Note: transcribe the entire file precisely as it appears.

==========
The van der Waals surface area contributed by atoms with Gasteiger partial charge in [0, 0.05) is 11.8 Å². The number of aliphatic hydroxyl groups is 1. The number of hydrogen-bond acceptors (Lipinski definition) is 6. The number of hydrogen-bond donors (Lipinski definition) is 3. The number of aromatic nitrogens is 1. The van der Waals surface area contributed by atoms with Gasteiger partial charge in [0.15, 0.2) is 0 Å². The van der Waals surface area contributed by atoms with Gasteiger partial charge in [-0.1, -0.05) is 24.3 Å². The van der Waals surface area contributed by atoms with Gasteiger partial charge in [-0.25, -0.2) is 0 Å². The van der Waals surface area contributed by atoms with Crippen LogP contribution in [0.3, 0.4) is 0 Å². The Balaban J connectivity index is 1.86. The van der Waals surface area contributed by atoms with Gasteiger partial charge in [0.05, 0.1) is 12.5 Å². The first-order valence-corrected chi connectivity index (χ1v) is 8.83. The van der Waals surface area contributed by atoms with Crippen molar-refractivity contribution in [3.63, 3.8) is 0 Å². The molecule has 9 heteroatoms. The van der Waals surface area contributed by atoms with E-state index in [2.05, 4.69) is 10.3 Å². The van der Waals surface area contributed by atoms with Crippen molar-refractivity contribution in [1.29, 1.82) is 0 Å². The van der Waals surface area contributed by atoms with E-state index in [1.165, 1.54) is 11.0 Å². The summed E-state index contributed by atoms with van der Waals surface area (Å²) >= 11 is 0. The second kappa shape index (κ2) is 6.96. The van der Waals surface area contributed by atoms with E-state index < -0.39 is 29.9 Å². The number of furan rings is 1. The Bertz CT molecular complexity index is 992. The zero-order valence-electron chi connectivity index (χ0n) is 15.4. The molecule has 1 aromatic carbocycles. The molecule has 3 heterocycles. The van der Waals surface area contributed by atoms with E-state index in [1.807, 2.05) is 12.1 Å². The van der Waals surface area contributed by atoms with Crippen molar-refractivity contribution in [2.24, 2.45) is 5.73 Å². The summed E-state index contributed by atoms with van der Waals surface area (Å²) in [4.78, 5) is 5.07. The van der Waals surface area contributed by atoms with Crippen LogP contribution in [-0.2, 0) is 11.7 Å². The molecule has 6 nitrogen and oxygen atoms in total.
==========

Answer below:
The van der Waals surface area contributed by atoms with Gasteiger partial charge in [0, 0.05) is 11.8 Å². The number of aliphatic hydroxyl groups is 1. The number of hydrogen-bond acceptors (Lipinski definition) is 6. The number of hydrogen-bond donors (Lipinski definition) is 3. The number of aromatic nitrogens is 1. The van der Waals surface area contributed by atoms with Gasteiger partial charge in [0.15, 0.2) is 0 Å². The van der Waals surface area contributed by atoms with Gasteiger partial charge in [-0.1, -0.05) is 24.3 Å². The van der Waals surface area contributed by atoms with Gasteiger partial charge in [-0.25, -0.2) is 0 Å². The van der Waals surface area contributed by atoms with Crippen LogP contribution in [0.3, 0.4) is 0 Å². The Balaban J connectivity index is 1.86. The van der Waals surface area contributed by atoms with Gasteiger partial charge in [0.05, 0.1) is 12.5 Å². The first-order valence-corrected chi connectivity index (χ1v) is 8.83. The van der Waals surface area contributed by atoms with Crippen molar-refractivity contribution in [3.63, 3.8) is 0 Å². The molecule has 9 heteroatoms. The van der Waals surface area contributed by atoms with E-state index in [2.05, 4.69) is 10.3 Å². The van der Waals surface area contributed by atoms with Crippen molar-refractivity contribution in [1.29, 1.82) is 0 Å². The van der Waals surface area contributed by atoms with E-state index in [1.165, 1.54) is 11.0 Å². The summed E-state index contributed by atoms with van der Waals surface area (Å²) >= 11 is 0. The second kappa shape index (κ2) is 6.96. The van der Waals surface area contributed by atoms with E-state index < -0.39 is 29.9 Å². The number of furan rings is 1. The Bertz CT molecular complexity index is 992. The zero-order valence-electron chi connectivity index (χ0n) is 15.4. The molecule has 1 aromatic carbocycles. The molecule has 3 heterocycles. The van der Waals surface area contributed by atoms with E-state index in [1.807, 2.05) is 12.1 Å². The van der Waals surface area contributed by atoms with Crippen molar-refractivity contribution in [2.24, 2.45) is 5.73 Å². The summed E-state index contributed by atoms with van der Waals surface area (Å²) in [4.78, 5) is 5.07. The van der Waals surface area contributed by atoms with Crippen LogP contribution in [-0.2, 0) is 11.7 Å². The molecule has 6 nitrogen and oxygen atoms in total.